You will see tourists arrive at what are now grossly-overpriced and over-starred hotels, which no longer offer the ‘book 7, get 10″ incentive packages of past years, only to be told, “Sorry, your room is not ready.” Even Singapore hotels are now cheaper than those in Bali, which is no longer competitive.

You will see a proliferation of Mini-Marts in garish colours selling monstrously-overpriced items to the hapless tourist. Buy a local magazine there, published in Bahasa Indonesia, with a printed price of 25,000 rupiah on the cover, and you will be charged 55,000 when it is scanned. Shrug from the cashier. “Boss’s rules”.

You will see tourists being accosted by rude touts, women being physically man-handled by sellers who refuse to accept a polite refusal to buy their wares, stall-holders muttering thinly-veiled abuse at tourists who won’t pay four times the going rate in Bali (and twice the price in their home country) for their shoddy goods. You will see criminal money-changers short-changing gullible tourists every day, and the arrogant taxi mafia (the non-Bluebird companies) over-charging customers and threatening real taxi drivers with violence.

You will see tourists stuck in traffic for hours on Bali’s poorly-maintained roads, because no-one even considers the grid-locking consequences of allowing local drivers to park wherever they feel like. You will see suicidal motorbike riders come close to killing pedestrians with their brainless antics and causing accidents with cars, after which they shrilly demand compensation for their own stupidity.

You will see visitors to Bali try to negotiate the open drains with lids which masquerade as  ‘footpaths’ here, and injure themselves when brittle manholes collapse beneath them. You will see tourists with infants in strollers being forced to risk death by having to share the narrow roads with texting drivers and motorcyclists.

You will see tourists now being expected to pay the same prices as at home for mediocre western-style meals, and absolutely exorbitant rates for imported wine, spirits and food. Spirits in bars are frequently counterfeit local replacements and deliberate half-shots in mixed drinks are common. Despite smokers being banned in all restaurants, bars and clubs from the first of June this year, tourists can expect no relief from the constant burning of toxic plastic waste all over Bali, the carcinogenic mosquito fogging smoke and noise, or from the stinking emissions of the ubiquitous buses, trucks and illegal 2-stroke motorbikes.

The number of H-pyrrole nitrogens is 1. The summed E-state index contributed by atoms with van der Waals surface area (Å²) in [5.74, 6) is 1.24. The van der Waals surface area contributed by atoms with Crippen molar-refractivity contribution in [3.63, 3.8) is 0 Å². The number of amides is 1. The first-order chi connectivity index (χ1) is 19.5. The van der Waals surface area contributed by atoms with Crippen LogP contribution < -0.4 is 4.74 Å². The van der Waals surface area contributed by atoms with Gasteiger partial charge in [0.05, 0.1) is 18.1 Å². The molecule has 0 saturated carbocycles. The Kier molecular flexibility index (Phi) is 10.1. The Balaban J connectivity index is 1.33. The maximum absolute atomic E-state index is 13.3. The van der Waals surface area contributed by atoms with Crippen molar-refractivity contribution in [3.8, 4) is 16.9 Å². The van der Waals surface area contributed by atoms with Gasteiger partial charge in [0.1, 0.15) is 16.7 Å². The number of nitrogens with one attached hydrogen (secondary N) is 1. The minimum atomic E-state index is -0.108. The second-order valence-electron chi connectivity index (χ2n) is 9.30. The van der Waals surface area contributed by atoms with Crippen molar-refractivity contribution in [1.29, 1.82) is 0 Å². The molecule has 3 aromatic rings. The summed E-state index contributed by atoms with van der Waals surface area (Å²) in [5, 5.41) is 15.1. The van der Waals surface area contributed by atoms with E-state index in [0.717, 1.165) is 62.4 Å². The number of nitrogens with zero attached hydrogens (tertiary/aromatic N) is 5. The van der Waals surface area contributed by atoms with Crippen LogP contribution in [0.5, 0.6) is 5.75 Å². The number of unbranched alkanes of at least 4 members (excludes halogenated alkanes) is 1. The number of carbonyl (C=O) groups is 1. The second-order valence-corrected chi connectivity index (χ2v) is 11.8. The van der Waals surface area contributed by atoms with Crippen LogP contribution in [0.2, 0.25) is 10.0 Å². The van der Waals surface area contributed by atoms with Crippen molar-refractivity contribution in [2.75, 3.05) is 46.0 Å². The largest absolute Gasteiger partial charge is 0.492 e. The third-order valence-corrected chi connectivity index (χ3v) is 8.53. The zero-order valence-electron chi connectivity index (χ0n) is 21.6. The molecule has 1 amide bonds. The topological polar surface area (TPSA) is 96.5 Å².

You will see tourists give up on visiting the ‘cultural epicentre’ of Ubud because of traffic jams and the hundreds of huge buses clogging the town. You will see them give up on visiting far-flung temples and seeing the ‘real’ Bali, because it’s all too hard, and now too expensive. Eventually, you will see them avoiding the immense, noisy, polluted construction zone that is South Bali altogether.

You will see tourists recoil from the stinking piles of garbage on the beaches, on the streets and in the ‘rivers’. Where garbage is collected, it ends up in make-shift tips anywhere the collectors choose to dump it. Just have a look at the huge rat and snake-infested mountain of refuse dumped opposite villa developments in Legian, just off Jalan Nakula; have a look at the environmentally-disastrous heap of rubbish at the entrance to the Mangrove Park.

You will see tourists cautious of potentially rabies-infected dogs, scared of contracting Dengue fever from the incessant mosquitoes, wary of getting Legionnaires disease from poorly-maintained air-conditioners, and amazed that nothing is being done about electricity outages and Bali’s looming water shortage. They are worried about increasing crime and a police force that does nothing without money up-front.

And what does the Tourism Board do to make Bali a more attractive destination for visitors? Nothing. It blames the “stingy tourists”. Wow. What diplomacy, what amazing sensitivity. What a truly stupid, irresponsible thing to say.

Well, Ida Bagus Ngurah Wijaya, I have news for you. Tourists have been coming to Bali for decades because it has a special sort of magic. The magic is still there, but it is now being countered by a not-so-special sort of opportunism and greed, over-development, collapsing infrastructure, and an arrogant belief that tourists will keep coming, no matter what.

They won’t. They have already stopped coming; and those who do still come, are spending less. Tourists are changing the Bali paradigm, not because they are “stingy”, but because they are driven by the concept of value for money. And frankly, Bali simply does not provide value for money any more.

The question for you, sir, is what will you and your cohorts in government do to change this?